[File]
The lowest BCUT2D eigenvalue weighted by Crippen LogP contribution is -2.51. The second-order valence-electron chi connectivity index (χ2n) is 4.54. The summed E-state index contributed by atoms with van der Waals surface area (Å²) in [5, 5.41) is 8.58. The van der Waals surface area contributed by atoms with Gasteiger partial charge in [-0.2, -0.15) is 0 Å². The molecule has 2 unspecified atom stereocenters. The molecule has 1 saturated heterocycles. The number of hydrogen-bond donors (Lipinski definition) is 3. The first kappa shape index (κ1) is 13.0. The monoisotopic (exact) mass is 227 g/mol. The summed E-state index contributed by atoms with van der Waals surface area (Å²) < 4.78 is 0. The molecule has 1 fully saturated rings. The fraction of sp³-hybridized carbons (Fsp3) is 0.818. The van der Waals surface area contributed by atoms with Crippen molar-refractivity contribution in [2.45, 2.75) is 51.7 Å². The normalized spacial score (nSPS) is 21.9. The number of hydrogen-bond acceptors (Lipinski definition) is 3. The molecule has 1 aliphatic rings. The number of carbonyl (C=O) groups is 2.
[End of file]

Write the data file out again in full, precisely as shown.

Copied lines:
The lowest BCUT2D eigenvalue weighted by Crippen LogP contribution is -2.51. The second-order valence-electron chi connectivity index (χ2n) is 4.54. The summed E-state index contributed by atoms with van der Waals surface area (Å²) in [5, 5.41) is 8.58. The van der Waals surface area contributed by atoms with Gasteiger partial charge in [-0.2, -0.15) is 0 Å². The molecule has 2 unspecified atom stereocenters. The molecule has 1 saturated heterocycles. The number of hydrogen-bond donors (Lipinski definition) is 3. The first kappa shape index (κ1) is 13.0. The monoisotopic (exact) mass is 227 g/mol. The summed E-state index contributed by atoms with van der Waals surface area (Å²) < 4.78 is 0. The molecule has 1 fully saturated rings. The fraction of sp³-hybridized carbons (Fsp3) is 0.818. The van der Waals surface area contributed by atoms with Crippen molar-refractivity contribution in [2.45, 2.75) is 51.7 Å². The normalized spacial score (nSPS) is 21.9. The number of hydrogen-bond acceptors (Lipinski definition) is 3. The molecule has 1 aliphatic rings. The number of carbonyl (C=O) groups is 2.